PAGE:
Avoiding crises. Your relative may have large swings in blood sugar levels, depending on the severity of his or her condition. The goal is to keep those swings to a minimum. Once the person you care for gets a routine in place, it will be easier to recognize when there is an imbalance brewing and how to take quick action.
Talk to the diabetes team to find out the symptoms of too much sugar and too little sugar. They can teach you and your loved one about simple and quick remedies. Serious extremes don’t happen often. But find out what to do if the person you care for were to have a dangerous spike.
Have a plan for sick days. Illness makes it hard for anyone to keep up with daily regimens. Even brushing teeth or bathing can be too much of a chore. This is true for diabetics, too. But diabetes doesn’t take a holiday during illness. In fact, the stress of being sick can cause blood sugar levels to rise and increase the chance of a serious problem, such as a coma. Not good!
It’s important to have a plan for sick days so your loved one has supplies and knows what to do. For instance,
check blood sugar more often during illness;
check the urine for ketones. Work with the team to determine how often to take these measurements;
ask for an alternate meal plan in the event of nausea, diarrhea, or fever. These conditions can make it difficult to keep to the regular eating schedule or to keep food down;
clarify any changes in medication and any medicines to avoid (e.g., is it okay to take aspirin or cough syrup?);
know the signs of a problem and when to call the doctor or team.
Emergency preparedness. Just as your relative needs a plan in the case of illness, it’s also good to have one in the case of a disaster. To begin with, the person you care for should
wear a diabetic ID bracelet at all times. This will give emergency personnel important information in case your loved one is unconscious or forgets to mention his or her condition;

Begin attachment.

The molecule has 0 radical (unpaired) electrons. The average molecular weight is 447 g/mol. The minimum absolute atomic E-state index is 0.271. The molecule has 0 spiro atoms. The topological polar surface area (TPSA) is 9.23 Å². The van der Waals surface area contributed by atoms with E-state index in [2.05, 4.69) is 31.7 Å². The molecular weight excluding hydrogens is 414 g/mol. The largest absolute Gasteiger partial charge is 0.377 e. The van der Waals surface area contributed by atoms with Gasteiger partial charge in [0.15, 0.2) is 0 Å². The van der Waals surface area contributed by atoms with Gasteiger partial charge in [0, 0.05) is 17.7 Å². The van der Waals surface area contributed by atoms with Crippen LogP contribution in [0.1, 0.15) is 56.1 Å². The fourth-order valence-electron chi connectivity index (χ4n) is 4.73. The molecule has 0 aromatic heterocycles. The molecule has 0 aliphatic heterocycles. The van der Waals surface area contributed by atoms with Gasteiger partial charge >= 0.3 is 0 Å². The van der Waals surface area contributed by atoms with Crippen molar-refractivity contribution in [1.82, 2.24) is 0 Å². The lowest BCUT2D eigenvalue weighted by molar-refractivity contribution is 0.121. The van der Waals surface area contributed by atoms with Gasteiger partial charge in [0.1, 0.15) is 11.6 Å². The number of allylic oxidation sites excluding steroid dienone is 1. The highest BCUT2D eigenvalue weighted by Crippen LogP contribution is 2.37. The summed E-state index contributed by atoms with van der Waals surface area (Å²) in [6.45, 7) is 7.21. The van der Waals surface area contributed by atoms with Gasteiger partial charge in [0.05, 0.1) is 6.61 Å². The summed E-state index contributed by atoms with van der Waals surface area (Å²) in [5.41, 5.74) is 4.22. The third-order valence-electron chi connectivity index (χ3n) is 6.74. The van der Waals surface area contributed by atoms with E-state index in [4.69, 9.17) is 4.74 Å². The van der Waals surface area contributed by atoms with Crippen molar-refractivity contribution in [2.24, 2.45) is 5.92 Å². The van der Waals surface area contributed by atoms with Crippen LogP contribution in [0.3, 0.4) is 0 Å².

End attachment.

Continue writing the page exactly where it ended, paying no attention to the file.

have an emergency kit. It should include at least three days worth of diabetic supplies. Be sure to check the kit regularly and rotate out any supplies with expired dates. Include in the kit a list of all the diabetes team members and their contact information. There should also be diabetic-friendly foods and some emergency foods that contain sugar. Diabetics often have problems with dehydration, so be sure there is also plenty of water and noncarbohydrate fluids in the kit.
If your loved one does not yet have a plan, what resources sound like the best option to help him or her put one in place?
At first, active management of diabetes may seem overwhelming. But like most things in life, if you set up a routine, it becomes easier. Getting into a routine will allow these important health activities to become habits. The good news is, just like bad habits, good habits are hard to break once they are a regular part of daily life.
Plan and shop for meals and snacks that fit the diabetes program. Planning ahead will allow your relative to shop for the foods that are needed. That way he or she can conveniently prepare healthy meals and quickly grab snacks that fit within the prescribed food diet. (Similarly, making sure that foods outside the program are NOT in the house is a great way to reduce the temptation to eat them.)
Replenish the “quick sugar” foods used for emergencies. Best to check once a week and be sure there is a good, fresh supply of high-sugar, low-fat emergency snacks on hand. Avoid chocolate. The fat in the chocolate slows absorption of sugar, which is the exact opposite of what you want if you’re reaching for an emergency sugar snack.
Plan for exercise. Items that appear on one’s calendar are more likely to happen than those that don’t. Schedule time for exercise each day. A daily dose of 30 minutes is what most doctors recommend, but ask the doctor what’s best for your relative. Leaving exercise to chance greatly increases the likelihood that it won’t happen. (Exercising with a buddy, on the other hand, greatly increases the chance that it will!)
Trim toenails straight across. Diabetics need to be careful not to get cuts on their feet. Weekly nail care and trimming toenails straight across will reduce the chances of a nail digging into a neighboring toe and causing an infection.
To help your relative more easily manage his or her diabetes, here are some habits to cultivate: